The worst thing to do in sports is to over-pay an athlete who doesn’t deserve the ridiculous amount of money that teams can throw at him. The Cleveland Cavaliers did just that this morning when they signed Kyrie Irving to a five-year, $90 million contract extension.Irving is a unique talent, but an inconsistent one at that. In three seasons, he has yet to play all 82 games, and being in the weak Eastern Conference, has yet to bring his team to the playoffs. But the Cavaliers decided he was good enough to deserve a contract that will be worth $90 million over the next five years, and he is only 22-years-old. If you’re trying to tell me that Irving is just as good as Russell Westbrook, Tony Parker, Chris Paul, Derrick Rose, Rajon Rondo, or John Wall, you’re crazy. All of those players, besides maybe Parker now, are two-way players. Irving is strictly a one-way player (offense).
Is there a need to get into all the advanced statistics on why Irving is not a max-contract player? He isn’t a great or, for that matter, good defender. He isn’t a better point guard than the previously named point guards. Plain and simple. If you’re considered a “star” player, you should be able to get your team to the playoffs in the East, no questions asked.
But the Cavaliers aren’t the ones to fault. Teams from previous years are the ones to blame for this. Over-paying for mediocrity started when Juwan Howard became the first player in NBA history to earn a contract worth $100 million. Howard had one season where he averaged over 20 points-per-game (1995-1996; 22.1 ppg) and made one All-Star game in his entire NBA career, which spanned 22 years. Howard made over $151 million during his career, an absurd amount especially when Basketball-Reference.com compares Howard’s career to that of Joe Smith, Kurt Thomas, Robert Horry, and Mike Miller in terms of Win Shares. Howard was the fourth highest-paid player in 2000-2001, ahead of Hakeem Olajuwon, Karl Malone, Patrick Ewing, Scottie Pippen, and David Robinson, all of whom are in the Hall of Fame.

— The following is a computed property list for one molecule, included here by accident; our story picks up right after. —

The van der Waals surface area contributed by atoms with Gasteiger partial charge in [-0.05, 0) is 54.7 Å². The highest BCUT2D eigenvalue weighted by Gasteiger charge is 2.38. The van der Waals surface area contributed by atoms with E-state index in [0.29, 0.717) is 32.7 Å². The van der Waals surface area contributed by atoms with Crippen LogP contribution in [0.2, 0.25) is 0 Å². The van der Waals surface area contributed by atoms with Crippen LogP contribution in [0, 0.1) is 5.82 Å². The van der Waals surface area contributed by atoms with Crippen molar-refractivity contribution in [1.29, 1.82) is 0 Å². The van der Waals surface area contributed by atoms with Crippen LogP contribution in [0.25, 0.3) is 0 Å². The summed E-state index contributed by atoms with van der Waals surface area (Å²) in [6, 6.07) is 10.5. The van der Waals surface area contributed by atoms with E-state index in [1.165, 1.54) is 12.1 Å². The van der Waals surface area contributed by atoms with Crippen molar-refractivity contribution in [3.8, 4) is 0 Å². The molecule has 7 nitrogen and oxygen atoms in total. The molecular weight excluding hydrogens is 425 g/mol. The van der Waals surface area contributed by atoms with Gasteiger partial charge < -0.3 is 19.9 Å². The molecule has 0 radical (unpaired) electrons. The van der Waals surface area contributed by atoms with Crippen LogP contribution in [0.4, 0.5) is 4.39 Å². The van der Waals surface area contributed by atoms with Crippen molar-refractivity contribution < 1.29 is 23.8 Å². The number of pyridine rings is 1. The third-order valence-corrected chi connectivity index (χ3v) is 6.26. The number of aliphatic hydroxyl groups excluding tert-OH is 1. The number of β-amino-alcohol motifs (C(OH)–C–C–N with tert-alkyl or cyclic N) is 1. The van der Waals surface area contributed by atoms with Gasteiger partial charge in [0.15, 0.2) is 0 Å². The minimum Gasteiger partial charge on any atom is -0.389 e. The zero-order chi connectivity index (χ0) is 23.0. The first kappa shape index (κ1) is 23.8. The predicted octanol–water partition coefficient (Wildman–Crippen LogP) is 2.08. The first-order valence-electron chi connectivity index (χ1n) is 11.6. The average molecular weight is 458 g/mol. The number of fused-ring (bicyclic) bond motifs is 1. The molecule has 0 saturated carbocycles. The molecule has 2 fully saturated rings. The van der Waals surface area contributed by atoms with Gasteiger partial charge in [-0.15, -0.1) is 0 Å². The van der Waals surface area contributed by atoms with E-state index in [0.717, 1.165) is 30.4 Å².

Another player is Jermaine O’Neal. O’Neal showed a lot of promise when he averaged 20-plus points-per-game for four straight seasons. But his “positive production” only lasted for six seasons as he soon fell off the map because of injuries. In his two seasons with the Miami Heat, O’Neal made over $44 million and didn’t produce. O’Neal has yet to retire, and his bank account is rich (over $168 million). Again, according to Basketball-Reference.com, O’Neal’s career compares to that of Derrick Coleman, Donyell Marshall, and Grant Long in terms of Win Shares.
It’s unbelievable how teams get sucked into giving their best player all the money the league allows them to give to one player. Frankly, that’s why a lot of people don’t like watching the NBA because their perspective has changed once they are told, “That guy makes $12 million a year.”
LeBron James, and maybe Kevin Durant, is/are the only player(s) in the league that should be making max-level money or between 25 and 30 percent of the team’s salary cap. Otherwise, the best player on a team should be making 20 percent or less of the overall salary cap. Irving should be making $11.7 per year, but he will be making $18 million per year starting in 2015. That’s too much money for a young player who has yet to make the playoffs in the “Easy Conference”.
Stay tuned, there will be more crazy contracts to follow. I’m sure of it. Answer the poll question if you’d like.
*Win Shares is an estimated number of wins contributed by a player*